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Lee Seitz

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January 18, 1993 | GARY LIBMAN, TIMES STAFF WRITER
Lee Seitz operates her wheelchair with her big toe. She sleeps with a respirator to help her breathe. A ventilator pumps air through a mask to prevent her from choking. Left a paraplegic by polio in 1951, Seitz, 65, depends on so much machinery for survival that she calls herself a bionic woman. Nevertheless, the resilient Reseda grandmother heads the Polio Survivors Foundation, which last year spent $78,000 on motorized carts, wheelchairs, hospital beds and other equipment.
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CALIFORNIA | LOCAL
January 30, 1998 | JOSE CARDENAS, TIMES STAFF WRITER
Lee Seitz, neatly dressed in a blue outfit, sits physically fragile and mostly paralyzed in her wheelchair at a luncheon of the Polio Survivors Foundation. A man sitting next to her must help the 70-year-old woman lift a spoon to her mouth--the sort of assistance she has needed since she was 24--as the other polio survivors at the gathering speak admiringly about all Seitz has done for them, such as raising funds to buy the wheelchairs they use.
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CALIFORNIA | LOCAL
January 30, 1998 | JOSE CARDENAS, TIMES STAFF WRITER
Lee Seitz, neatly dressed in a blue outfit, sits physically fragile and mostly paralyzed in her wheelchair at a luncheon of the Polio Survivors Foundation. A man sitting next to her must help the 70-year-old woman lift a spoon to her mouth--the sort of assistance she has needed since she was 24--as the other polio survivors at the gathering speak admiringly about all Seitz has done for them, such as raising funds to buy the wheelchairs they use.
CALIFORNIA | LOCAL
October 25, 1994
I would like to write a response to your editorial "A Frightful Disease is Banished" (Oct. 1). There are many, many thousands of survivors of the polio epidemic that occurred before the discovery of the miraculous vaccine by Dr. Jonas Salk and Dr. Albert Sabin. Most of these thousands of survivors are now suffering with an unforeseen condition known as post-polio syndrome, which is almost more debilitating than the original onset of this dreaded disease, because age has not been a kind factor.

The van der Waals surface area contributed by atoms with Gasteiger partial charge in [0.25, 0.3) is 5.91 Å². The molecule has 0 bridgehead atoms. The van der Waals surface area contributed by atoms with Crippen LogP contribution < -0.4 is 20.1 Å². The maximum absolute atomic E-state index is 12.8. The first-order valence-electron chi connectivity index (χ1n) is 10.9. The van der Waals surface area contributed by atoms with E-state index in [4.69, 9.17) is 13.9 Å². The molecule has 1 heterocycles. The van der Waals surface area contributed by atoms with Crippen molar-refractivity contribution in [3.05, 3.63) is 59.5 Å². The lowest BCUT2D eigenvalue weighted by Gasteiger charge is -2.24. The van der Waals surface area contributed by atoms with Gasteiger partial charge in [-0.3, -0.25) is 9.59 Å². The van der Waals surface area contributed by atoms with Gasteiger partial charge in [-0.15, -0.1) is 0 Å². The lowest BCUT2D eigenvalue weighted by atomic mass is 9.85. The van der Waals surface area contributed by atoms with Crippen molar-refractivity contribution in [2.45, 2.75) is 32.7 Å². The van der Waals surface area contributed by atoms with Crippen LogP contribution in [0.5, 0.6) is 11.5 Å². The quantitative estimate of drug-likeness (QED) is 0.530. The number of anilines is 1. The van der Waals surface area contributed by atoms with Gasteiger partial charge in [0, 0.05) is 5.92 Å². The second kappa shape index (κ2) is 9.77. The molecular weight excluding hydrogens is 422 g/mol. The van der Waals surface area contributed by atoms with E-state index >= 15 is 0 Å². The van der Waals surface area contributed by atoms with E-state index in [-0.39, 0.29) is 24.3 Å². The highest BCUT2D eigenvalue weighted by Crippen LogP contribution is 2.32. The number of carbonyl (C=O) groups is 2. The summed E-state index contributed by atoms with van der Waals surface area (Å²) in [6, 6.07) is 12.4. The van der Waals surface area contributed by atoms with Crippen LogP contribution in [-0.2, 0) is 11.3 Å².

CALIFORNIA | LOCAL
October 25, 1994
I would like to write a response to your editorial "A Frightful Disease is Banished" (Oct. 1). There are many, many thousands of survivors of the polio epidemic that occurred before the discovery of the miraculous vaccine by Dr. Jonas Salk and Dr. Albert Sabin. Most of these thousands of survivors are now suffering with an unforeseen condition known as post-polio syndrome, which is almost more debilitating than the original onset of this dreaded disease, because age has not been a kind factor.
CALIFORNIA | LOCAL
March 14, 1989 | PERRY C. RIDDLE
Lee Seitz won the battle against confinement when she got her first motorized wheelchair more than 20 years ago. She works at the Polio Survivors Foundation office to expand the lives of people who are confined and to help others who are affected by post-polio syndrome. Seitz, 61, lives in Reseda. I contracted polio in August of 1951. I was 24, and my daughter had just turned 4. The older you are when you get a disease like this, the harder it is on you. I was completely paralyzed.
CALIFORNIA | LOCAL
August 10, 1993 | JAMES ZOLTAK, SPECIAL TO THE TIMES
The suffering caused by polio is largely thought of in the past tense, but polio survivors bear painful testament to the present-day misery wrought by the disease. Bound to wheelchairs and sometimes too weak to propel them, or dependent on leg braces and regularly in pain, polio survivors range in age from their late 30s to 70s.
NEWS
May 7, 1987 | DALIA KEYSER, Keyser is a Tarzana free-lance writer
Roberta Rak had all but forgotten about polio after doctors removed her leg brace in 1962. "I was too busy making up for lost time, doing all the things normal kids do," said the Simi Valley woman, who contracted the virus when she was 6 months old. "But, now that I'm 37, I have pain and fatigue to remind me. I'm back to a leg brace again. And I use crutches," said Rak. The return of pain, fatigue and weakness 30 to 40 years after an acute attack has been dubbed post-polio syndrome.
NEWS
January 18, 1993 | GARY LIBMAN, TIMES STAFF WRITER
Lee Seitz operates her wheelchair with her big toe. She sleeps with a respirator to help her breathe. A ventilator pumps air through a mask to prevent her from choking. Left a paraplegic by polio in 1951, Seitz, 65, depends on so much machinery for survival that she calls herself a bionic woman. Nevertheless, the resilient Reseda grandmother heads the Polio Survivors Foundation, which last year spent $78,000 on motorized carts, wheelchairs, hospital beds and other equipment.
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